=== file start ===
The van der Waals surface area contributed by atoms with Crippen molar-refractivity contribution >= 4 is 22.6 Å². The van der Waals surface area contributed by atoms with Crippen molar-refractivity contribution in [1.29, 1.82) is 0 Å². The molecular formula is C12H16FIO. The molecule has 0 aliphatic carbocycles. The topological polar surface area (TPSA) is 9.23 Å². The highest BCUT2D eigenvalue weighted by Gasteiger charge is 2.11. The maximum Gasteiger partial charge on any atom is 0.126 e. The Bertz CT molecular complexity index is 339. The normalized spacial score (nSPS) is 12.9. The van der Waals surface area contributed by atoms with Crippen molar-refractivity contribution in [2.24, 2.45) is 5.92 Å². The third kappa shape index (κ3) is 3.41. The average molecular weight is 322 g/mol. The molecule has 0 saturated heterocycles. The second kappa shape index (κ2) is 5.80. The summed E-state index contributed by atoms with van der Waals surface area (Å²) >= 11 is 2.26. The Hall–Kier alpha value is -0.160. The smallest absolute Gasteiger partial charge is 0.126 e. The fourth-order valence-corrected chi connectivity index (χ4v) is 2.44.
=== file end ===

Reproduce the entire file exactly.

The van der Waals surface area contributed by atoms with Crippen molar-refractivity contribution >= 4 is 22.6 Å². The van der Waals surface area contributed by atoms with Crippen molar-refractivity contribution in [1.29, 1.82) is 0 Å². The molecular formula is C12H16FIO. The molecule has 0 aliphatic carbocycles. The topological polar surface area (TPSA) is 9.23 Å². The highest BCUT2D eigenvalue weighted by Gasteiger charge is 2.11. The maximum Gasteiger partial charge on any atom is 0.126 e. The Bertz CT molecular complexity index is 339. The normalized spacial score (nSPS) is 12.9. The van der Waals surface area contributed by atoms with Crippen molar-refractivity contribution in [2.24, 2.45) is 5.92 Å². The third kappa shape index (κ3) is 3.41. The average molecular weight is 322 g/mol. The molecule has 0 saturated heterocycles. The second kappa shape index (κ2) is 5.80. The summed E-state index contributed by atoms with van der Waals surface area (Å²) >= 11 is 2.26. The Hall–Kier alpha value is -0.160. The smallest absolute Gasteiger partial charge is 0.126 e. The fourth-order valence-corrected chi connectivity index (χ4v) is 2.44.